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I'm writing unit tests for a steering system for a video game. The system has several behaviours (avoid this area because of reason A, avoid this area because of reason B, each adding a bit of context to a map of the region. A separate function then parses the map and produces a desired movement.

I'm having trouble deciding how to write the unit tests for the behaviours. As TDD suggests, I'm interested only in how the behaviours affect the desired movement. For instance, avoid-because-of-reason-A should result in a movement away from the suggest bad position. I don't care actually how or why the behaviour adds context to the map, only that the desired movement is away from the position.

So my tests for each behaviour set up the behaviour, make it write to the map, then executes the map-parsing function to work out the desired movement. If that movement satisfies my specifications then I'm happy.

However now my tests depend on both the behaviours working correctly, and the map parsing function working correctly. If the parsing function fails, then I would get hundreds of failed tests rather than a couple. Many test-writing guides suggest this is a bad idea.

However if I test directly against the output of the behaviours by mocking out the map, then surely I'm coupling too tightly to the implementation? If I can get the same desired movement from the map by using a slightly different behaviour, then the tests should still pass.

So now I'm suffering cognitive dissonance. What's the best way to structure these tests?

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...not sure there's a magic answer. Basically you test things that can break. So ideally you'd somehow magically be able to tell which low level tests were already going to be covered sufficiently by high level tests that they didn't need their own lower-level unit tests. Another way to look at it is: from the time a test fails to the time a developer fixes the problem, how much time will elapse? You want this time to be low. If you did no units, but only perfect functional tests (full high-level coverage), that time would still be too high. Try to use that as a heuristic guide. –  Joe Rounceville Oct 13 at 18:59

3 Answers 3

up vote 10 down vote accepted

In the ideal world, you would indeed have a set of perfectly orthogonal unit tests, all on the same level of abstraction.

In the real world, you usually have tests on many different levels of the app, so often the higher level tests exercise functionality which has already been tested by dedicated lower level tests too. (Many people prefer calling such higher level tests subsystem/integration tests rather than unit tests; nevertheless they can still run on the same unit testing framework, so from the technical point of view there is not much difference.)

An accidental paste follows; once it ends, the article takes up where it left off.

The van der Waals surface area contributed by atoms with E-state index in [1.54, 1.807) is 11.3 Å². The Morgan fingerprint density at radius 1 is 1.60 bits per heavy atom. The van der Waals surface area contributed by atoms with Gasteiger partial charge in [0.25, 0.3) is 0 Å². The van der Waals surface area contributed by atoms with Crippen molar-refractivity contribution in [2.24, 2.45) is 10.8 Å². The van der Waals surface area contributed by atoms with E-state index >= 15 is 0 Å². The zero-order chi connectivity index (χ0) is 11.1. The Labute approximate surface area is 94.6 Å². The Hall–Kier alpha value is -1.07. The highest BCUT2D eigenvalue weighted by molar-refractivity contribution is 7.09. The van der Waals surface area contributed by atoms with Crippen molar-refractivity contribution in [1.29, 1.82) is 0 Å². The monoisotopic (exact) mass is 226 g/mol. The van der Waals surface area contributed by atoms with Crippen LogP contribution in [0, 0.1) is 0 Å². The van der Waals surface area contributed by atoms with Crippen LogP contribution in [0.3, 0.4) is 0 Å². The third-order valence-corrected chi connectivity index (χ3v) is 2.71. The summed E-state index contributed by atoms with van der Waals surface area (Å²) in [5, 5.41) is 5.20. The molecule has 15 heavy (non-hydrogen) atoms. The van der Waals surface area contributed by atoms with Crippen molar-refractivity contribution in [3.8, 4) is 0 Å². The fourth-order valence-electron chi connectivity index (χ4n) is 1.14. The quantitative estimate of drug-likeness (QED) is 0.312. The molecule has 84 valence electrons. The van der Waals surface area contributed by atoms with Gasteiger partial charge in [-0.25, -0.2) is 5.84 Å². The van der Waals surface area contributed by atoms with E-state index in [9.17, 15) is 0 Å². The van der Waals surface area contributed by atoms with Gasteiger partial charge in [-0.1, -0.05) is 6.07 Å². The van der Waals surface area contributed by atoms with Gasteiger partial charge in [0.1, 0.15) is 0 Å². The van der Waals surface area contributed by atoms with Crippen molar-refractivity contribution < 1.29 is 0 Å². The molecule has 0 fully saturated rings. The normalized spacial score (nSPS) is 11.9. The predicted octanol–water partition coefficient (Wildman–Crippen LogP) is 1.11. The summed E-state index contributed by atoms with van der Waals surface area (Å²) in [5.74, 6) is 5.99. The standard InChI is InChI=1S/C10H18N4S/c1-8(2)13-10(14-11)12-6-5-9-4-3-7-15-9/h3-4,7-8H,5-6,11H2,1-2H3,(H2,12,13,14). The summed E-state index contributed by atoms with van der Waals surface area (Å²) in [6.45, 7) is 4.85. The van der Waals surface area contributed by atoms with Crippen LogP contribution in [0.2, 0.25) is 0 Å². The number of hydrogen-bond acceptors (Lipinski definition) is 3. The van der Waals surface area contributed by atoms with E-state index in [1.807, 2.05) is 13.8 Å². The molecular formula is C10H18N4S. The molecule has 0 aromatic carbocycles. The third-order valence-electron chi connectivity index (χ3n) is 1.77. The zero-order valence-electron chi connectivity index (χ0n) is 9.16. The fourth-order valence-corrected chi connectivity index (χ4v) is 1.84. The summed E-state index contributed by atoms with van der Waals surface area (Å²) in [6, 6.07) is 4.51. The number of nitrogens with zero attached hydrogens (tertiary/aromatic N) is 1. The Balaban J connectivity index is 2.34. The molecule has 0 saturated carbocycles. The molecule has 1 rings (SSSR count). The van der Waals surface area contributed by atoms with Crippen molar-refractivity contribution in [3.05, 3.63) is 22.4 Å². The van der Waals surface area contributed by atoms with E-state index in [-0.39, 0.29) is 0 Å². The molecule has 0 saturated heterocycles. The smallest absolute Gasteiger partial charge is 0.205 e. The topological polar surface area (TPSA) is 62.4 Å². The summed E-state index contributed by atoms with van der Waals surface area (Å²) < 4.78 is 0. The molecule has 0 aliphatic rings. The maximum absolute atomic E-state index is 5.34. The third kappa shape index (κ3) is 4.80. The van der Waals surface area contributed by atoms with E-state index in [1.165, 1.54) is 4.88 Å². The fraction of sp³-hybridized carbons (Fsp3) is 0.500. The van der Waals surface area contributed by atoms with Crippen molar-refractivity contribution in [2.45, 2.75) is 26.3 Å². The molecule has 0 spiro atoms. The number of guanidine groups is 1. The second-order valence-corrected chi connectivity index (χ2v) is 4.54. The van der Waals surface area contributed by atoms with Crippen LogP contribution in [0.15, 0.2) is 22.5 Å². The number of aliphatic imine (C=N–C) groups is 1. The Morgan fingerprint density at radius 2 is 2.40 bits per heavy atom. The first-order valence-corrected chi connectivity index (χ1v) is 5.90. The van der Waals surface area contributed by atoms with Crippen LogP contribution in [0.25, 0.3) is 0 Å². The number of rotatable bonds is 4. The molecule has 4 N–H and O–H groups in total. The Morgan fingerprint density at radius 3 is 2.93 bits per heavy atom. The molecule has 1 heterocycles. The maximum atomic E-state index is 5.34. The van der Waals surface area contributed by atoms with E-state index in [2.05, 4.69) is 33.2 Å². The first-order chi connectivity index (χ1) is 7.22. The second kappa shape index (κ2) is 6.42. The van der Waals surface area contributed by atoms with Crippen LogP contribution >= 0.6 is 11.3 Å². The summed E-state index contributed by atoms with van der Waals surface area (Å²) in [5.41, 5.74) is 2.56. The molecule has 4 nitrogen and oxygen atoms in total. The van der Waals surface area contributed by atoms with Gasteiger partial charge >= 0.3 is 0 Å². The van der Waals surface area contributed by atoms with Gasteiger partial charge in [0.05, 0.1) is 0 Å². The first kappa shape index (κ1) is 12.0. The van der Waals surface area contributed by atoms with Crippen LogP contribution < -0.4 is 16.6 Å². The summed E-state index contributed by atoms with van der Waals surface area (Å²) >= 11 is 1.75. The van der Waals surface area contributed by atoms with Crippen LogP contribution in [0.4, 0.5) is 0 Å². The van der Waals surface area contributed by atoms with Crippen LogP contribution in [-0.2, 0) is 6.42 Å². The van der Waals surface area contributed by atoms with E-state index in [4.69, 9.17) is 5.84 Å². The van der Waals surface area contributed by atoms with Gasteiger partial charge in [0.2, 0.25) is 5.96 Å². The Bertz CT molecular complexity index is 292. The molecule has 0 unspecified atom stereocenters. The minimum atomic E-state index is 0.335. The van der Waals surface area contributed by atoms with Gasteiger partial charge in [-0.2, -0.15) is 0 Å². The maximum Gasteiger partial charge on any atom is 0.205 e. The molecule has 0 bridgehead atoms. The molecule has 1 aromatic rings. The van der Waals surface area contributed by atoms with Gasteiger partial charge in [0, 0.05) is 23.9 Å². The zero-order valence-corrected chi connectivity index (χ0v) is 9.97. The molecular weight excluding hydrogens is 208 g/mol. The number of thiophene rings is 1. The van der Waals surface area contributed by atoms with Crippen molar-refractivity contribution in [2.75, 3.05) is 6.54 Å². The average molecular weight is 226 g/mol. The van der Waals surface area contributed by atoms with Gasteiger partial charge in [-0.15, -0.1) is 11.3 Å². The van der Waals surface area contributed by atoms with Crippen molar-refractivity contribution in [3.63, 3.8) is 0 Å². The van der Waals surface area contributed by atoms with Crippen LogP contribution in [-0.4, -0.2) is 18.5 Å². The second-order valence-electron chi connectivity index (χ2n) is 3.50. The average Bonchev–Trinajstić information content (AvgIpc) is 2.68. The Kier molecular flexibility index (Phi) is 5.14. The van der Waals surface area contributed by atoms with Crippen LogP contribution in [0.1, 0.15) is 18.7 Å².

I don't think this is a bad thing. The point is to have your code tested the best way which fits your project and your situation, not to adhere to "the ideal way".

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I guess the main point of the author was whether you should use stubs/mocks or real implementations for these higher-level tests –  Idsa Sep 9 '11 at 7:10

This kind of testing is why mocks were invented. The main idea: You write a mock for your object (map, behavior, character, ...), then write tests using that mock instead of the actual object. People sometimes call mocks stubs, and I believe there are other words for both.

In your case, you would write a mock for the map whenever you need to test the behaviors, and other mocks for behaviors whenever you want to test the map. Your mocks would ideally be much simpler than the actual behaviors you are mocking, only incorporating methods or variables you actually need for that test. You may have to write a different mock for each and every test, or you may be able to reuse some mocks. Regardless, they should be suited for the test, and shouldn't try to be as much like the actual behavior as possible.

If you included some examples of maps or behaviors, perhaps someone could provide examples of the mocks you could write. Not me, as I have never programmed a more advanced video game than Pong, and even then I was following a book, but perhaps someone well-versed in both unit testing and game development.

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I think you try to test stuff that is much higher level than a unit.

Most behavioral tests would require some intelligence behind it, to tell if it behaved correctly. This can't be easily done using automated testing.

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this is why I mentioned concision. I can very easily write small unit tests to test individual lines of code within a behaviour, and have done, but it depends on reading the output of the map parsing function. None of my behaviour tests are large, each of them tests only one piece of functionality of the behaviour. –  tenpn Aug 10 '11 at 11:21

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